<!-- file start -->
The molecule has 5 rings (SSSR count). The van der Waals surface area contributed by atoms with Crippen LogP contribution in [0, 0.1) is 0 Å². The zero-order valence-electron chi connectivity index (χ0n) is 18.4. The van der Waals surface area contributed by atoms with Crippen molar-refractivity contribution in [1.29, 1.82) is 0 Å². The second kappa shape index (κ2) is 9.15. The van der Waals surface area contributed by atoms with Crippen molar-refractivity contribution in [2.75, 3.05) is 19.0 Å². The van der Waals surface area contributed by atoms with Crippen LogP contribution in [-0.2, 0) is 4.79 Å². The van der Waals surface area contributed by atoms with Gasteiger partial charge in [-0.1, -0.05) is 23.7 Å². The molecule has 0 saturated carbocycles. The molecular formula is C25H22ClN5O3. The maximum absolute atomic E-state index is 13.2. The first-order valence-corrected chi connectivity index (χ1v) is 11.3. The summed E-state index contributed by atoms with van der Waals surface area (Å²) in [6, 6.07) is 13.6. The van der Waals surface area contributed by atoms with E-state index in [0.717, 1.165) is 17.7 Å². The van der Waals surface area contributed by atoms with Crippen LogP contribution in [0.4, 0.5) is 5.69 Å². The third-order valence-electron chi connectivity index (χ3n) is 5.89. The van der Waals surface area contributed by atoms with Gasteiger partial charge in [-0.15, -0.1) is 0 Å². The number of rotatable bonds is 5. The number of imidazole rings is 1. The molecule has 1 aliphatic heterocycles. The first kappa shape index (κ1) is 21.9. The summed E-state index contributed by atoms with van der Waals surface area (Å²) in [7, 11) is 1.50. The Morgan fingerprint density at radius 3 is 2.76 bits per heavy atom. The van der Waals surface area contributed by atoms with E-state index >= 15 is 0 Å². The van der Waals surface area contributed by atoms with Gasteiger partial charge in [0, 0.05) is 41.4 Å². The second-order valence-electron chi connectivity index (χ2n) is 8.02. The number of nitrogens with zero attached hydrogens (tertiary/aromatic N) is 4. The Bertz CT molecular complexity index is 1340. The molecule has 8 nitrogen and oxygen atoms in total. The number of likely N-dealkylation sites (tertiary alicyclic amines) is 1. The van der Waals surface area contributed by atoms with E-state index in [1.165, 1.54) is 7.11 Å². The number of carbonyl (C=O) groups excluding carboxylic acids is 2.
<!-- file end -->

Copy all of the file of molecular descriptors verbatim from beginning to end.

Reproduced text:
The molecule has 5 rings (SSSR count). The van der Waals surface area contributed by atoms with Crippen LogP contribution in [0, 0.1) is 0 Å². The zero-order valence-electron chi connectivity index (χ0n) is 18.4. The van der Waals surface area contributed by atoms with Crippen molar-refractivity contribution in [1.29, 1.82) is 0 Å². The second kappa shape index (κ2) is 9.15. The van der Waals surface area contributed by atoms with Crippen molar-refractivity contribution in [2.75, 3.05) is 19.0 Å². The van der Waals surface area contributed by atoms with Crippen LogP contribution in [-0.2, 0) is 4.79 Å². The van der Waals surface area contributed by atoms with Gasteiger partial charge in [-0.1, -0.05) is 23.7 Å². The molecule has 0 saturated carbocycles. The molecular formula is C25H22ClN5O3. The maximum absolute atomic E-state index is 13.2. The first-order valence-corrected chi connectivity index (χ1v) is 11.3. The summed E-state index contributed by atoms with van der Waals surface area (Å²) in [6, 6.07) is 13.6. The van der Waals surface area contributed by atoms with E-state index in [0.717, 1.165) is 17.7 Å². The van der Waals surface area contributed by atoms with Crippen LogP contribution in [0.4, 0.5) is 5.69 Å². The third-order valence-electron chi connectivity index (χ3n) is 5.89. The van der Waals surface area contributed by atoms with Gasteiger partial charge in [-0.15, -0.1) is 0 Å². The number of rotatable bonds is 5. The number of imidazole rings is 1. The molecule has 1 aliphatic heterocycles. The first kappa shape index (κ1) is 21.9. The summed E-state index contributed by atoms with van der Waals surface area (Å²) in [7, 11) is 1.50. The Morgan fingerprint density at radius 3 is 2.76 bits per heavy atom. The van der Waals surface area contributed by atoms with E-state index >= 15 is 0 Å². The van der Waals surface area contributed by atoms with Gasteiger partial charge in [0, 0.05) is 41.4 Å². The second-order valence-electron chi connectivity index (χ2n) is 8.02. The number of nitrogens with zero attached hydrogens (tertiary/aromatic N) is 4. The Bertz CT molecular complexity index is 1340. The molecule has 8 nitrogen and oxygen atoms in total. The number of likely N-dealkylation sites (tertiary alicyclic amines) is 1. The van der Waals surface area contributed by atoms with E-state index in [1.165, 1.54) is 7.11 Å². The number of carbonyl (C=O) groups excluding carboxylic acids is 2.